By Jeff Wilson
In the previous post I talked about supplementing stock positions with options as part of a hedging strategy. In this article, I will talk about utilizing options exclusively into a binary event as a way to take advantage of high IV (implied volatility).
Lock and Replace
Let’s assume you bought 100 shares of International Business Machines (IBM) at an average of $200/share. It’s trading at $207.80/share. You are faced with the question of not knowing what to do with your profitable position into earnings. One option (no pun intended) is to lock in profits of $7.80/share and use the profits to buy calls or call spread into earnings.
But let’s say you think it can trade 3% higher or up to about $214/share after earnings (see table below for historical IBM price movement through options expiration).
You can look to buy OTM weekly or if you think it may take a few days for IBM to get going, October (or even November) monthly 210 strike call for about 2.54. Since IBM is reporting during the week of options expiration, no weekly options will be available. Before I proceed, it’s vital to note that buying weekly calls, while “cheap” on a total cash outlay basis, it is also that which has the highest IV (e.g. the most “expensive” on a time decay or per day basis). For the purpose of this article, let’s assume you decide to look at the October monthly calls. If you lock up your stock position you net $780 in total gains. You can turn around and use a portion of that profit and buy one(1) 210 strike call for $254. What you’re effectively doing is clearly defining your risk since you cannot lose more than what you had laid out by buying the call. Let’s examine what happens given the following scenario:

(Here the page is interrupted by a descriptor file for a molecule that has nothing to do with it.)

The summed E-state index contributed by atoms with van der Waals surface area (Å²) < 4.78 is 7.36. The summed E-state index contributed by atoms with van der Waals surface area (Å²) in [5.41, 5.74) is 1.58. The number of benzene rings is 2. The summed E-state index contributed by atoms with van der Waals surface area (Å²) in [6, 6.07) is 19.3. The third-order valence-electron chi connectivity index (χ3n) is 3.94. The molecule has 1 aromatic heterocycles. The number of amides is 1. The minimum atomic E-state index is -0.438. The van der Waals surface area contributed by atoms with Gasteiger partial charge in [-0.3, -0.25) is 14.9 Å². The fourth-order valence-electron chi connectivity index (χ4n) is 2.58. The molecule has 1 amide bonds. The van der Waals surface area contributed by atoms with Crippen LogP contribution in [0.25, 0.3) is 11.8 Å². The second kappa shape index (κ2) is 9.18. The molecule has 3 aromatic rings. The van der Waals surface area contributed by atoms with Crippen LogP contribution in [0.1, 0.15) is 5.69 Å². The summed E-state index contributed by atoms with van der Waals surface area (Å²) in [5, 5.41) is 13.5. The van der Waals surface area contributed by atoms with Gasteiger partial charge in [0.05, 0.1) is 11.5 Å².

a) IBM stock closes at $215 which is $5 over the strike price you bought. You have the option to either sell the call or exercise the call and take assignment of 100 shares of stock at $210. A few minutes before expiration, that $210 strike call should be valued close to 100% intrinsic meaning if IBM is trading at $214.50, that call should be worth very close to $4.50
b) IBM stock closes below $210. Your call will expire worthless and you lose 100% of the position.
As you can see there is the risk that the stock doesn’t move or doesn’t move enough where you can still lose 100% of your position. This is what you give up in exchange for not having to worry about carrying your stock position and risk a possible gap down at the open.
Lock and Get Paid to get Back In